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NOAA Fisheries Denies Request for Emergency Action to Close the Red King Crab Savings Area and Subarea

January 20, 2023

NOAA and Alaska Department of Fish and Game are supporting an urgent cooperative research project focused on Bristol Bay red king crab.

A red king crab

NOAA Fisheries has denied a request for emergency action to close the red king crab savings area and red king crab savings subarea to all fishing gears from January 1, 2023 to June 30, 2023. The Alaska Bering Sea Crabbers submitted the petition on September 28, 2022 to protect Bristol Bay red king crab and their habitat at a time of historically low crab abundance.

The red king crab savings area was established in 1996. It is permanently closed to bottom trawling but is open to pelagic trawling, pot fishing, and longlining.

Request Did Not Meet Criteria

NOAA Fisheries is denying the request for emergency action because the petition does not meet the criteria necessary to determine that an emergency exists. Specifically, the available information does not support a finding that the proposed emergency regulations would address the low abundance and declining trend of mature female Bristol Bay red king crab. The immediate benefits of emergency rulemaking in this case do not outweigh the value of advance notice, public comment, and deliberative consideration of the impacts on participants under the normal rulemaking process.

NOAA Fisheries prepared an analysis on this proposed emergency action. It was posted to the North Pacific Fishery Management Council website on November 29, 2022, and presented to the Council at its December 2022 meeting. The analysis explored the best scientific information available as it applies to this request.

At that meeting, the Council chose not to recommend emergency action to the Secretary on the requested closure to all fishing gears from June 1 to June 30, 2023. The Council initiated an action to develop management measures focused on reducing Bristol Bay red king crab mortality from groundfish fishing during years of lower abundance. NOAA Fisheries is committed to working with the Council and stakeholders to address low red king crab abundance.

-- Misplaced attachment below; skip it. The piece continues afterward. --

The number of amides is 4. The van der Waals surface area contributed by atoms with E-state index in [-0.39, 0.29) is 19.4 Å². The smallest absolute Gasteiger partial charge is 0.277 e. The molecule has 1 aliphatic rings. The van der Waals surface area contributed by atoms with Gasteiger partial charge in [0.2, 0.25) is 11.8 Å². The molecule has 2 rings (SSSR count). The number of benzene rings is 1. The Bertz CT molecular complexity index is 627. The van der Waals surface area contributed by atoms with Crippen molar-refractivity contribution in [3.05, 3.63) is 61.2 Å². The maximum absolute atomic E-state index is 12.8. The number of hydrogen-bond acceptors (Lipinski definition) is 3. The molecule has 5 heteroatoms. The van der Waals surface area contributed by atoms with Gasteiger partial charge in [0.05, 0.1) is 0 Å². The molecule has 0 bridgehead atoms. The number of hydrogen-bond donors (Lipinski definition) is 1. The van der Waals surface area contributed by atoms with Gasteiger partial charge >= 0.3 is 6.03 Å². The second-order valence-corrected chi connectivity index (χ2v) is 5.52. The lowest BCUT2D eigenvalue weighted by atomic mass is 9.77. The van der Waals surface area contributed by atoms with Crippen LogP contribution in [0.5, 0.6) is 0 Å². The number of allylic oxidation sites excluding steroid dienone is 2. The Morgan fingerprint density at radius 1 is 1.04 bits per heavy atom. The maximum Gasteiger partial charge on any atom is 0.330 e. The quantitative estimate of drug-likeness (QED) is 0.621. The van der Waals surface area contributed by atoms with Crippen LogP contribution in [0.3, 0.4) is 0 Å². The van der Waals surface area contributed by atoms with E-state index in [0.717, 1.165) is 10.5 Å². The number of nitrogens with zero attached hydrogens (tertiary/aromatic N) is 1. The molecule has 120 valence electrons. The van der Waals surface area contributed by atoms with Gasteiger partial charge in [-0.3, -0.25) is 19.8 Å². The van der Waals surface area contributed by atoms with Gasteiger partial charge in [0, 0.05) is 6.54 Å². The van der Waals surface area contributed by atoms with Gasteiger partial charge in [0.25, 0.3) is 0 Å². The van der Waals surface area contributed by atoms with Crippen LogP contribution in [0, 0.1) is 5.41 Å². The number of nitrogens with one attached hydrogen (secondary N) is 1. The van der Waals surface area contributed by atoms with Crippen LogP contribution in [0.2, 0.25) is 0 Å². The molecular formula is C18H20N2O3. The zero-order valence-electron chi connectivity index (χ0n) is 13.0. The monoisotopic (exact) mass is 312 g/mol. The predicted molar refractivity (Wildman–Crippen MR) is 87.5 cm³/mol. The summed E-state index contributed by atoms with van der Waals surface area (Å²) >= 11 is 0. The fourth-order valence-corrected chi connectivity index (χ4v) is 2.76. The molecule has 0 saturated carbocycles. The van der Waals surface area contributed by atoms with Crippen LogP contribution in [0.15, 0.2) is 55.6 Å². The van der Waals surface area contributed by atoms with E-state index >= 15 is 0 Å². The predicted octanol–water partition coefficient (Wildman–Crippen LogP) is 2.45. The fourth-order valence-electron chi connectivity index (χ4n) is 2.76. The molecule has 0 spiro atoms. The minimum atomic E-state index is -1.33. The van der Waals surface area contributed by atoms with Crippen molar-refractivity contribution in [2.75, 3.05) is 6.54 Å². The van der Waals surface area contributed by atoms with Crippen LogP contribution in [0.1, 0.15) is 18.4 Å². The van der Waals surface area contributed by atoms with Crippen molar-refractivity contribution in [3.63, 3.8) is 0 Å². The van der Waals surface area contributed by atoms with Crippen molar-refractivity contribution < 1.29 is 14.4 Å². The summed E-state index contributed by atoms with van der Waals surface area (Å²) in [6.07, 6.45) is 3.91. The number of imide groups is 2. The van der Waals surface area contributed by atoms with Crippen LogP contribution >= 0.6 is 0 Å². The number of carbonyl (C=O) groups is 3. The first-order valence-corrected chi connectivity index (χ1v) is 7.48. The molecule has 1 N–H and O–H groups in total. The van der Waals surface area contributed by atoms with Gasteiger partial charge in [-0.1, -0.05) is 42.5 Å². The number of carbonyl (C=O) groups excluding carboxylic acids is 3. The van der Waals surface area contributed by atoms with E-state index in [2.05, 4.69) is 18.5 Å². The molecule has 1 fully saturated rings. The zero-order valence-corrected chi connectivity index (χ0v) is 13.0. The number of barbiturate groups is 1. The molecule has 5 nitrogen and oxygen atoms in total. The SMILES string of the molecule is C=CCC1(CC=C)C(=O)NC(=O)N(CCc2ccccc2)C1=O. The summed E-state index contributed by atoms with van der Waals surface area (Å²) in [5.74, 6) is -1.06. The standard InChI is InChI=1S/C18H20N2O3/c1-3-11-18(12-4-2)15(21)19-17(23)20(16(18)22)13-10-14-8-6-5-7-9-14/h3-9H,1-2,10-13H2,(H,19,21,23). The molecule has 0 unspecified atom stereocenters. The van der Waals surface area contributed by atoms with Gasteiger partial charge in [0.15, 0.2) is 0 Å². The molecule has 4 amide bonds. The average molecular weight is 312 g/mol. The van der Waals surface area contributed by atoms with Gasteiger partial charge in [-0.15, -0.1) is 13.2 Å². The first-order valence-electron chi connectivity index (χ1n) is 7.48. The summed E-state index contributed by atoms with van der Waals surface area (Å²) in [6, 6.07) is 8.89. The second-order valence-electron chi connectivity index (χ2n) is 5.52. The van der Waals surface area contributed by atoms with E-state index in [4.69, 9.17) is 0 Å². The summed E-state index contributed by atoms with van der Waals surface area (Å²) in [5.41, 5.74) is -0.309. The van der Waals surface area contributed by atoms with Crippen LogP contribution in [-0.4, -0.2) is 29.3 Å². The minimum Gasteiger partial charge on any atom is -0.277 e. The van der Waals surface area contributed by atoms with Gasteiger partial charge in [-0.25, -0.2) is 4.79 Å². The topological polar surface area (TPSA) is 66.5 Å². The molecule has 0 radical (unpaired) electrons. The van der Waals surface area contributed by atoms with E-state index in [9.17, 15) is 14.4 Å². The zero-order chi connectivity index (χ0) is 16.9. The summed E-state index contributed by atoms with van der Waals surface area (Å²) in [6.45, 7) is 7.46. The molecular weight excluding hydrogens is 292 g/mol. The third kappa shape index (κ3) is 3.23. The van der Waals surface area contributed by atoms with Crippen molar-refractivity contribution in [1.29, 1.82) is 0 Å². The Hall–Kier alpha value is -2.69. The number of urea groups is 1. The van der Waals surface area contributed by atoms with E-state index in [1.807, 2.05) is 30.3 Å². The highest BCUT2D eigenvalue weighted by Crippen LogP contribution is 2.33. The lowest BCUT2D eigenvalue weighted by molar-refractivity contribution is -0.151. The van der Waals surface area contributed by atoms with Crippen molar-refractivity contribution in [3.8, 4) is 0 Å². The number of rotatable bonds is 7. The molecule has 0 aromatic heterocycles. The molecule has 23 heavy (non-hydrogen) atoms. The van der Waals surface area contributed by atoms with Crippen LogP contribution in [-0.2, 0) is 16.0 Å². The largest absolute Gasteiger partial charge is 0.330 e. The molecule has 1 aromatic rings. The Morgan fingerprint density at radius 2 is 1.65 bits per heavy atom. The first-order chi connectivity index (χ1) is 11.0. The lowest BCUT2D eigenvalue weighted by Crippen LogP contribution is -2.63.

Disaster Declarations Declared for the Fishery

On December 16, 2022, the Secretary of Commerce approved disaster declarations for fisheries in Alaska and Washington State.

For Alaska, fishery disaster determinations included: 

  • 2022/2023 Alaska Bristol Bay Red King Crab and Bering Sea Snow Crab fisheries
  • 2021/2022 Alaska Bristol Bay Red King Crab and Bering Sea Snow Crab fisheries
  • 2020 and 2021 Alaska Norton Sound Red King Crab fisheries

We will work to facilitate relief funding through this process as quickly as possible. This process is completely separate from the one involving the petition for emergency action.

Commitment to Increasing Resiliency of the Fishery

NOAA Fisheries remains concerned with the ongoing impacts of the low crab abundance in Alaska on crab fishermen and communities. Direct losses from harvest cancellations this year amount to $287.7 million, according to state estimates. Total losses for crab dependent harvesters, processors, communities, and support businesses likely far exceed this loss in exvessel value, the price received by fishermen for their catch. We remain committed to working with the Council and stakeholders to develop and examine management measures to build more resiliency for Alaska’s crab fisheries.

NOAA Fisheries and the Alaska Department of Fish and Game are supporting an urgent cooperative research project. It was proposed by the Alaska Bering Sea Crabbers and the Bering Sea Fisheries Research Foundation, and is focused on Bristol Bay red king crab. The project would use crabbers as research platforms in the Red King Crab Savings Area beginning in March 2023 to collect data that could help inform management decisions as early as fall 2023.

Last updated by Alaska Regional Office on January 20, 2023